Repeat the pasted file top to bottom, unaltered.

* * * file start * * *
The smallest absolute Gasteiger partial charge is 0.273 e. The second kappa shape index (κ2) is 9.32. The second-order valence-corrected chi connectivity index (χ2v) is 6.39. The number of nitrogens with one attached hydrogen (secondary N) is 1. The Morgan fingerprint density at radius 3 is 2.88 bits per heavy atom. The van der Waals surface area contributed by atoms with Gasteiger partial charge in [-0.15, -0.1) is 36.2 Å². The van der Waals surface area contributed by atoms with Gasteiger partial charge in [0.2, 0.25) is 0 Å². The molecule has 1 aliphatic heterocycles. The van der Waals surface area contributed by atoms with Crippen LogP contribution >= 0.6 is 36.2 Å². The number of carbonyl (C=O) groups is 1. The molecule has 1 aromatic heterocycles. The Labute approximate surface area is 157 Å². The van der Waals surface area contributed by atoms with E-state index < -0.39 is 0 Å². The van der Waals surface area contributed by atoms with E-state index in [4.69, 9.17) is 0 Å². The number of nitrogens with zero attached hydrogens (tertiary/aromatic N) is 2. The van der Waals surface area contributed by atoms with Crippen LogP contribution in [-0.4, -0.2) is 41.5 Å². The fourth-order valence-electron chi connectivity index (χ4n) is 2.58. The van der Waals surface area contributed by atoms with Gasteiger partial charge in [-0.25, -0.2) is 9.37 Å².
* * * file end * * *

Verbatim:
The smallest absolute Gasteiger partial charge is 0.273 e. The second kappa shape index (κ2) is 9.32. The second-order valence-corrected chi connectivity index (χ2v) is 6.39. The number of nitrogens with one attached hydrogen (secondary N) is 1. The Morgan fingerprint density at radius 3 is 2.88 bits per heavy atom. The van der Waals surface area contributed by atoms with Gasteiger partial charge in [-0.15, -0.1) is 36.2 Å². The van der Waals surface area contributed by atoms with Gasteiger partial charge in [0.2, 0.25) is 0 Å². The molecule has 1 aliphatic heterocycles. The van der Waals surface area contributed by atoms with Crippen LogP contribution >= 0.6 is 36.2 Å². The number of carbonyl (C=O) groups is 1. The molecule has 1 aromatic heterocycles. The Labute approximate surface area is 157 Å². The van der Waals surface area contributed by atoms with E-state index < -0.39 is 0 Å². The van der Waals surface area contributed by atoms with E-state index in [4.69, 9.17) is 0 Å². The number of nitrogens with zero attached hydrogens (tertiary/aromatic N) is 2. The van der Waals surface area contributed by atoms with Crippen LogP contribution in [-0.4, -0.2) is 41.5 Å². The fourth-order valence-electron chi connectivity index (χ4n) is 2.58. The van der Waals surface area contributed by atoms with Gasteiger partial charge in [-0.25, -0.2) is 9.37 Å².